- Albaladejo, Miguel
- (1966- )Writer-director Miguel Albaladejo specializes in large canvasses with several finely characterized parts played by well-cast ensembles, and an effective mixture of comedy and melodrama. Warmth and generosity are important aspects of the overall effect of his films. Good laughs, sharp wit, and a very original outlook are achieved in collaboration with strong scriptwriters like Elvira Lindo, who co-wrote the director's first four films. Albaladejo started his feature film career with a touching net-work comedy set on the first day of the new millennium, La primera noche de mi vida (The First Night of My Life, 1998), which included various story lines concerning a disparate group of characters involved in the birth of a baby.His next film, Manolito Gafotas (Manolito Four-Eyes, 1999), was based on Lindo's popular series of novels and set in a working-class suburb, a background that became a speciality of sorts for the director. Albaladejo's skills at bringing out engaging performances from a young cast are prominent here, as well as a touch of popular Spanish costumbrismo and an approach to comedy that recalls Pedro Almodovar in freshness and rhythms. Ataque Verbal (Verbal Attack, 1999) was little more than a witty collection of sketches featuring intelligent repartee (by Lindo), but El cielo abierto (Ten Days Without Love, 2001) remains his best film and one of the most polished romantic comedies in recent Spanish cinema. Mariola Fuentes is note-perfect as the working-class girl who starts a relationship with a troubled doctor (Sergi López) who has just been dumped by his wife. The film features a gallery of engaging supporting characters (including the doctor's assistant, played by Albaladejo's sister Geli and the young actors playing Fuentes' siblings) and a wealth of vivid situations inspired by a positive working-class outlook.Rencor (Rancour, 2002), which Albaladejo wrote on his own, had good performances (in particular an intense lead by singer-actress Lolita) and a return to old themes, but the melodramatic plot did not succeed in moving audiences. Even worse, Albaladejo seemed to have lost his former generosity toward his characters. Failing to find the balance between tears and laughter flawed the otherwise intriguing Cachorro (Bear Cub, 2004), a film about a seven-year-old boy brought up by his uncle's group of gay friends when his mother is imprisoned in India after attempting to smuggle drugs out of the country. The film's best moments come early, when we are shown the kid's curiosity for his uncle's lifestyle. But when Albaladejo decides to pursue the story of the kid's grandmother claiming her rights over the boy, it makes for uncomfortable viewing, as the director attempts not to follow the narrative to its logical conclusion and make it into a "gay" film; it is easy to understand his sympathy toward his characters, but hard to know where the story is leading. The film had a muted response and did poorly at the box office, although it has gained interest from gay audiences after its DVD release. In 2006, Volando voy (I'm Flying / My Quick Way Out) again had a working-class boy as a protagonist and provided more evidence of Albaladejo's skills as an actors' director. It tells the story of a young delinquent who is already running from the police at the age of 10.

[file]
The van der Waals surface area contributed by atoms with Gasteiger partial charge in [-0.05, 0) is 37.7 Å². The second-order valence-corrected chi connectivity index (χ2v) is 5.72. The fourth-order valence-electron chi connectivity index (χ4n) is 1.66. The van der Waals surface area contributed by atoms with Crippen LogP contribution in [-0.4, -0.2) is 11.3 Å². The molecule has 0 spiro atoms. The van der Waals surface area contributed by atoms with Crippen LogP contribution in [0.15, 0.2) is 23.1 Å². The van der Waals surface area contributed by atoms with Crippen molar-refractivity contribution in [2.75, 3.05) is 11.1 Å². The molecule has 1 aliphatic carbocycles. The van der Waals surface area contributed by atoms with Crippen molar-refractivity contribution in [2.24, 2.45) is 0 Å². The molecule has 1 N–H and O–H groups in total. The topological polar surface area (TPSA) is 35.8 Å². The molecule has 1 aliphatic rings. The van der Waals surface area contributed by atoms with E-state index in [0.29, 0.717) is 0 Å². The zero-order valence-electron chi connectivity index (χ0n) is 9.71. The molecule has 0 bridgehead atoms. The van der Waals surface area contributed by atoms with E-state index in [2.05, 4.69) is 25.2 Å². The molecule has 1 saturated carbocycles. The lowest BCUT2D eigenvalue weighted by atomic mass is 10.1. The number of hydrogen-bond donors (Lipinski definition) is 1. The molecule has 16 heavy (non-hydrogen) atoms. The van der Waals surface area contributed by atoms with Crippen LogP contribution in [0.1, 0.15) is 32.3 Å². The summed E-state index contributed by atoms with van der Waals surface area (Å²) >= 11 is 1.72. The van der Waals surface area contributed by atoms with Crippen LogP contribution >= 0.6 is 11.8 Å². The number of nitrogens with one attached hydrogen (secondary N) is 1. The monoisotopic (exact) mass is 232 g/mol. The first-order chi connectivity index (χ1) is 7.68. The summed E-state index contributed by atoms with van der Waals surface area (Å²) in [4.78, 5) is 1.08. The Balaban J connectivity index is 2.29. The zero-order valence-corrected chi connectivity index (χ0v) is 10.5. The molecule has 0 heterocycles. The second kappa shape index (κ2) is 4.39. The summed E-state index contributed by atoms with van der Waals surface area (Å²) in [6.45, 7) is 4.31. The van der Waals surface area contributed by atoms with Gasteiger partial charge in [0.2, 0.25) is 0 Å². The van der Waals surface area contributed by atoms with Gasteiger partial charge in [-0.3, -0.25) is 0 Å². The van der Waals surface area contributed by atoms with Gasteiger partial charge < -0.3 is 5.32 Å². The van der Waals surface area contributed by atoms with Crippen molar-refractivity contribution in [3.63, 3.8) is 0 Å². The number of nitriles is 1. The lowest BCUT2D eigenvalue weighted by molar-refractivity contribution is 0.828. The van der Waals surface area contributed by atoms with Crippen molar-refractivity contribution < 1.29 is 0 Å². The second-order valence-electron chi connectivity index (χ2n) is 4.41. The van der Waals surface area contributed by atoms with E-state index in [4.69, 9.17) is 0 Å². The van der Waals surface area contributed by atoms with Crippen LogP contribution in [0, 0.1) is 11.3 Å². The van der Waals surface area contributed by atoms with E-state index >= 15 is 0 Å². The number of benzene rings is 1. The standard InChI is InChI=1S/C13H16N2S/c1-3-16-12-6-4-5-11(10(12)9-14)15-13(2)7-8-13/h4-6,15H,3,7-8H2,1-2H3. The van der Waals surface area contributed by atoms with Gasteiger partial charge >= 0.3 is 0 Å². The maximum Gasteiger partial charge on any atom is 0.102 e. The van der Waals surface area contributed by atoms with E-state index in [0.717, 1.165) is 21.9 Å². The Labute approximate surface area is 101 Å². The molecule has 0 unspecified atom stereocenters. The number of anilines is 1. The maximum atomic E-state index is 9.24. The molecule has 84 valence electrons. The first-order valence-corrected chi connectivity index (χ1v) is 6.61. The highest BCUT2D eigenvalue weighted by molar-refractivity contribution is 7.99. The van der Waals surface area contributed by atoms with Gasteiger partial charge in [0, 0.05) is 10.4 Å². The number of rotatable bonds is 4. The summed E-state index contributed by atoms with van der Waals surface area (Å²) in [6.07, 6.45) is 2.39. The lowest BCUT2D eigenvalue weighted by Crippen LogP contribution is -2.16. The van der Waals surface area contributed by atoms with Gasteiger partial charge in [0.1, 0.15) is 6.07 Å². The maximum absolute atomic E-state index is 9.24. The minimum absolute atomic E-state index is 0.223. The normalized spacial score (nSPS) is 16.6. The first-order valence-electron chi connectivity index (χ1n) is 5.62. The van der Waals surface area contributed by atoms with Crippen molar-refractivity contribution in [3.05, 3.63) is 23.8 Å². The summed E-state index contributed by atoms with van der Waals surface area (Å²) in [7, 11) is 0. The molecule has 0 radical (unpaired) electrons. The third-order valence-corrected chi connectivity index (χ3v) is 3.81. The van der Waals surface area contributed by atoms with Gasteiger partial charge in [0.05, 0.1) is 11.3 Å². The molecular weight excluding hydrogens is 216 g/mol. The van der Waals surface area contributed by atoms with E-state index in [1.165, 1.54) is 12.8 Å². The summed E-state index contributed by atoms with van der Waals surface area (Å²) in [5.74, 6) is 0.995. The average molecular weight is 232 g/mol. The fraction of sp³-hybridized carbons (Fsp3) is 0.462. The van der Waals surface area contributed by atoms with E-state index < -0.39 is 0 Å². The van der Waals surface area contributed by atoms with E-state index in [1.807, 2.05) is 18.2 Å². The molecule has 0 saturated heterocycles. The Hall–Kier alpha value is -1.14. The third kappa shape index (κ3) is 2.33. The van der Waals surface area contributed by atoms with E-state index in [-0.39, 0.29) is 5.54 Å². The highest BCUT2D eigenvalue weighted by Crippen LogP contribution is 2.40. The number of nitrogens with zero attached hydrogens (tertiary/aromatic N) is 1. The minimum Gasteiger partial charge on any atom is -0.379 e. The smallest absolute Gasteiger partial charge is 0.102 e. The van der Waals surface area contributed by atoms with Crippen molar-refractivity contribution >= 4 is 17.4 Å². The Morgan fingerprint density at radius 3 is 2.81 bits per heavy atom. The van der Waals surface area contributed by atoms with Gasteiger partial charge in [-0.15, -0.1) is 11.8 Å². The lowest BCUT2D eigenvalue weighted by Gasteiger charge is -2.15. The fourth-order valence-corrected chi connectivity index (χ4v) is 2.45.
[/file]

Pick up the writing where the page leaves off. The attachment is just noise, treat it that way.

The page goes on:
Historical dictionary of Spanish cinema. Alberto Mira. 2010.